• 80 yards from Academy to Center (the shortest measured distance on Main Street, which is still only semi-reasonable)
• 160 yards from Center to Choate (skipping Haines, where there are popular pedestrian stops including Starbucks)
• No crosswalk to the eastern entrance to the Newark Shopping Center (!), with 216 yards between crosswalks at the western entrance to Newark Shoping Center and at Tyre.
(and many others in 100-160 yard distances, again compared to 44 yards on average in NYC)
The situation is exacerbated by the number of intersections where crosswalks are not present on both sides of the street (e.g. Main Street at Chapel; Chapel at Delaware; Main St at Academy). The absence of a crosswalk means that to go from Santa Fe Cafe to Sinclair Cafe across the street, you need to cross Chapel, cross Main, and then cross Chapel again (three light cycles), or walk a block to Choate, cross Main, and then walk a block back. See below for more examples. Newark is a town designed for drivers, not pedestrians, yet the pedestrians are bearing the wrath of police?
Scenario 1: you want to go from the student corridor on Cleveland (south side) to the Newark Shopping Center to see a movie. To avoid jaywalking, you must either (a) cross Cleveland, cross Papermill, cross Margaret, and then cross Cleveland again to get on the east side of Chapel; or (b) walk to Main, cross North Chapel, and then walk all the way back. Clearly, neither of these is reasonable, and the only rational approach is to jaywalk at a gap in traffic, south of the railroad tracks.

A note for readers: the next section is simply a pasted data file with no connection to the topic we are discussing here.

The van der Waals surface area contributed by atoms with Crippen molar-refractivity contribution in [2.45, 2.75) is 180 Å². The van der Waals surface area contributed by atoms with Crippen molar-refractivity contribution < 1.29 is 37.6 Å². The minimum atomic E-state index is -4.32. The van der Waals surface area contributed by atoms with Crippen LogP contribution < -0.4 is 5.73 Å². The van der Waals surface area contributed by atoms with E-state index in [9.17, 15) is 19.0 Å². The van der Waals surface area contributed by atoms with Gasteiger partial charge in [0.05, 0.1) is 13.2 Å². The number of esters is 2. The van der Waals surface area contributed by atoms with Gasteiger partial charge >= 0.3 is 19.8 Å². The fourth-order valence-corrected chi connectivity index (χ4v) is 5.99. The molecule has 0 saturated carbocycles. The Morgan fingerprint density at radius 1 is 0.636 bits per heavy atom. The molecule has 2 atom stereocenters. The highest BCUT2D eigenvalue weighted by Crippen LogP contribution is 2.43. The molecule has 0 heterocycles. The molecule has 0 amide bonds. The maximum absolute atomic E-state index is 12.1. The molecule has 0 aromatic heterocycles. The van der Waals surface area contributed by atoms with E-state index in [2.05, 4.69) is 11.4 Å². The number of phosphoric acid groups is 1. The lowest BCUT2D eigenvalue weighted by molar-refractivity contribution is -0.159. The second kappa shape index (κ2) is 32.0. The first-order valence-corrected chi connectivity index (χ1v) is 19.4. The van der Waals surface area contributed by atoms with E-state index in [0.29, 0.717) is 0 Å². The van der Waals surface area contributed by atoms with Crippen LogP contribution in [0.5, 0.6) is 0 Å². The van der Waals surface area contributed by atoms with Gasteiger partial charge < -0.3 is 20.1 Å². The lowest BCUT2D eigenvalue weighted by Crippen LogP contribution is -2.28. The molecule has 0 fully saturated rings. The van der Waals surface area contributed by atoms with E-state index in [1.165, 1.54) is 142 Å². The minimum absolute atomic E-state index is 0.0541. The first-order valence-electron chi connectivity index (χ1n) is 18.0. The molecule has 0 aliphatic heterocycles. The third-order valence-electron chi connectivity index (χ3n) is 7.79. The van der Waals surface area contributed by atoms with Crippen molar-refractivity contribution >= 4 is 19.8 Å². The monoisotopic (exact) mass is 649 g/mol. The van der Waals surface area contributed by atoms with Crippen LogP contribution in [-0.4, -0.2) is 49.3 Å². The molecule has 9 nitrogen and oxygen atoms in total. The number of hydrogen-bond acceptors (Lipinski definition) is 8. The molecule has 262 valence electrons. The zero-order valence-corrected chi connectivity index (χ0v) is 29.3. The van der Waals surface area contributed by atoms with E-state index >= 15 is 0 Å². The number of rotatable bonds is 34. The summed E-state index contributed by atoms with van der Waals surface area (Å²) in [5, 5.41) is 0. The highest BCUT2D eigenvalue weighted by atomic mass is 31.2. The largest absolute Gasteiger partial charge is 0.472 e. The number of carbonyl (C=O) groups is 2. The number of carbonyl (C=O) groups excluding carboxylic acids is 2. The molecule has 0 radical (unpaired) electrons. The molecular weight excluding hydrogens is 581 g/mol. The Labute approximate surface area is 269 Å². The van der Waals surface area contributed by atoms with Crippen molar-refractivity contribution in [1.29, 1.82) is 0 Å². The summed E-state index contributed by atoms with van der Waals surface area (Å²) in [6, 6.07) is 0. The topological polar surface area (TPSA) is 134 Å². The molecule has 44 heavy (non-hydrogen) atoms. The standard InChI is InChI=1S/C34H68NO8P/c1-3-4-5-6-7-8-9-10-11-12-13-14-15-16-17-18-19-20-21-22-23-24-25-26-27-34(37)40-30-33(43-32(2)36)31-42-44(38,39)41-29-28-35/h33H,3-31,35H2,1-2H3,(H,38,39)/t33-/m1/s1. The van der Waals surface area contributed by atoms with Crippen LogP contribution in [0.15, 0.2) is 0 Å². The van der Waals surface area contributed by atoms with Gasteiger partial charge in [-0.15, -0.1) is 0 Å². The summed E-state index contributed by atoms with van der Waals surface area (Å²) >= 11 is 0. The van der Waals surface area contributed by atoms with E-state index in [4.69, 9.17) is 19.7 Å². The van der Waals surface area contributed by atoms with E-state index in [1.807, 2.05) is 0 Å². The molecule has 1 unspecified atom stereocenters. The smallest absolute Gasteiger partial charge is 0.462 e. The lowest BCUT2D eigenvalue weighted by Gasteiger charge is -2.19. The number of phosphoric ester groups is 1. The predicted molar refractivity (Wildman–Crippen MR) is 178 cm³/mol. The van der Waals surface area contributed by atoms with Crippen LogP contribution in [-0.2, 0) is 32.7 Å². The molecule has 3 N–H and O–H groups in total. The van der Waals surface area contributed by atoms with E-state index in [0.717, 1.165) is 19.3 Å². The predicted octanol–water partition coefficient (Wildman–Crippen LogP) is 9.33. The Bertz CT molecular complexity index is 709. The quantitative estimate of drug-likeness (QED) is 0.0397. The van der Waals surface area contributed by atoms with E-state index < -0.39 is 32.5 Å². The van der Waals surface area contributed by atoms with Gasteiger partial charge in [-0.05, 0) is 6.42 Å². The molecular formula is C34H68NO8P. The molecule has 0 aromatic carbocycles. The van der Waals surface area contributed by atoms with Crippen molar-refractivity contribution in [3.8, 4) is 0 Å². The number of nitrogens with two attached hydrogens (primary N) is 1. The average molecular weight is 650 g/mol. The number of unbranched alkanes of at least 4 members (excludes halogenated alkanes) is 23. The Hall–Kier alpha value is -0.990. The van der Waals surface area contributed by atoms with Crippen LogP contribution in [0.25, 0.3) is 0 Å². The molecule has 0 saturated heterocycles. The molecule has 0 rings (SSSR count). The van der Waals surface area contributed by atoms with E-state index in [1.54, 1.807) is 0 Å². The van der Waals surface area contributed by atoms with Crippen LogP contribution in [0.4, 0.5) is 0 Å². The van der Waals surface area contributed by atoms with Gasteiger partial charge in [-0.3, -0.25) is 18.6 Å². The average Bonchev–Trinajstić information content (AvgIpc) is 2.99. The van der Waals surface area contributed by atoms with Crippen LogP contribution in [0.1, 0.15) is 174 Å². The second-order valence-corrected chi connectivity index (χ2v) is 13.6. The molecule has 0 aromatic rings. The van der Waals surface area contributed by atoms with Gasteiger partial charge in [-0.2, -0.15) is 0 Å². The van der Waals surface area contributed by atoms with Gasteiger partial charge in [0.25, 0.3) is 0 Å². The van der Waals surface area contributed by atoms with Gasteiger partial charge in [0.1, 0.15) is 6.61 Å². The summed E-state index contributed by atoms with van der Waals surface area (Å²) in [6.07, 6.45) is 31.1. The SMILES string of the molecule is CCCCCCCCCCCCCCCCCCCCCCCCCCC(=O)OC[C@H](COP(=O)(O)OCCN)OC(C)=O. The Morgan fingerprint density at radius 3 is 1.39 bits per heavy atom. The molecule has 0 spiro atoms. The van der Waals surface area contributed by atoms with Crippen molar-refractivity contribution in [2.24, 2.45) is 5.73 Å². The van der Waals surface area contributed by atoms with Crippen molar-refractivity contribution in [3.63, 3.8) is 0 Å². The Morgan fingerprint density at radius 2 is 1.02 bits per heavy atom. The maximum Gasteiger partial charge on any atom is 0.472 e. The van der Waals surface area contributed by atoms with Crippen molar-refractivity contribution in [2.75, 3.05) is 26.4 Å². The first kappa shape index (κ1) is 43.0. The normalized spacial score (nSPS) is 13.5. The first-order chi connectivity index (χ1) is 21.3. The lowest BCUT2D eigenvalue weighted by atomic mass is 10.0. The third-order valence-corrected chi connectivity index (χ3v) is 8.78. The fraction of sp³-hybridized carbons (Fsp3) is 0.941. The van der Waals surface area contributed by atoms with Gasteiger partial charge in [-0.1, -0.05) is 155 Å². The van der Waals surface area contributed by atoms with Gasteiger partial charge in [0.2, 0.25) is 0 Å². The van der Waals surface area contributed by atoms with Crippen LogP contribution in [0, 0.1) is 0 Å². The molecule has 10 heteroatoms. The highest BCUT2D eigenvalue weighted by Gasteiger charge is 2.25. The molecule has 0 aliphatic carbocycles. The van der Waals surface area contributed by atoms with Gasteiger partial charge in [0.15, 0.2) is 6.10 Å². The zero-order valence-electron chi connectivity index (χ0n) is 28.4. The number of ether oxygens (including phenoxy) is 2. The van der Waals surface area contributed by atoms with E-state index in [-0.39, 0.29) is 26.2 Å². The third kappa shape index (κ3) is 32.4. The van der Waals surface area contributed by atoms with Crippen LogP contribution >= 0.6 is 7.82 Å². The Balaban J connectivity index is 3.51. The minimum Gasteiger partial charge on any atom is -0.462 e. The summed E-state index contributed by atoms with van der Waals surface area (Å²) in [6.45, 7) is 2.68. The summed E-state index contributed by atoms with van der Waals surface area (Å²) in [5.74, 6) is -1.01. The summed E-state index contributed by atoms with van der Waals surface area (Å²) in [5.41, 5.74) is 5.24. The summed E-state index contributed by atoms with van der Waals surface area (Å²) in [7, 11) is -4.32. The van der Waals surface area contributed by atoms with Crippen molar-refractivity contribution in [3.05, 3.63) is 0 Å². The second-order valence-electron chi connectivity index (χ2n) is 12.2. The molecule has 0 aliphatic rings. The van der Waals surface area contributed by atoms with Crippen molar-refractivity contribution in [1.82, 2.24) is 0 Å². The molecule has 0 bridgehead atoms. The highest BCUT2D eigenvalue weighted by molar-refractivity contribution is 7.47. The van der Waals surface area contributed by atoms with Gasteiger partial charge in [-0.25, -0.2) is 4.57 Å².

Scenario 2: you want to go from the entrance of lot 19 (on N College by the tracks) to the gym. You can walk to Cleveland, cross, and then walk back; or you can walk to Main, wait for the light, and then walk all the way back. Clearly neither scenario is reasonable, and the only rational approach is to jaywalk.
Scenario 3: you want to walk from the general services building (Wyoming at S Chapel) to Perkins (or to the parking lot across the street). Your only option is to walk all the way up to Lovett (crosswalk in top photo), cross the street, and then walk all the way back.
South Chapel at Wyoming. Parking lots are on two of the corners of this intersection, sidewalks are on all sides - and there is no crosswalk over South Chapel!
All pedestrians have a fear of death driving their decisions to cross the street. Fear of death is a sufficient incentive to keep pedestrians from stepping out in front of traffic. Drivers have no such fear. A near-collision with drivers when walking in a crosswalk is a constant fact of life for Newark pedestrians. Cars kill pedestrians; pedestrians do not kill the driver of a car. So where should resources be directed?
The key for all is courtesy and respect. Responsible jaywalking is clearly required for daily life in Newark, given the relative paucity of crosswalks (even on Main Street). Crossing between gaps in traffic is not a crime, it's the most reasonable decision, and it's in the best interests of pedestrians and of traffic flow. Neither drivers nor pedestrians want additional light-controlled crosswalks. The only alternative approach permitting responsible jaywalking is to add many, many, many more crosswalks to Newark streets.
Ticketing jaywalkers, when jaywalking is necessary to life in Newark, is pure hypocrisy.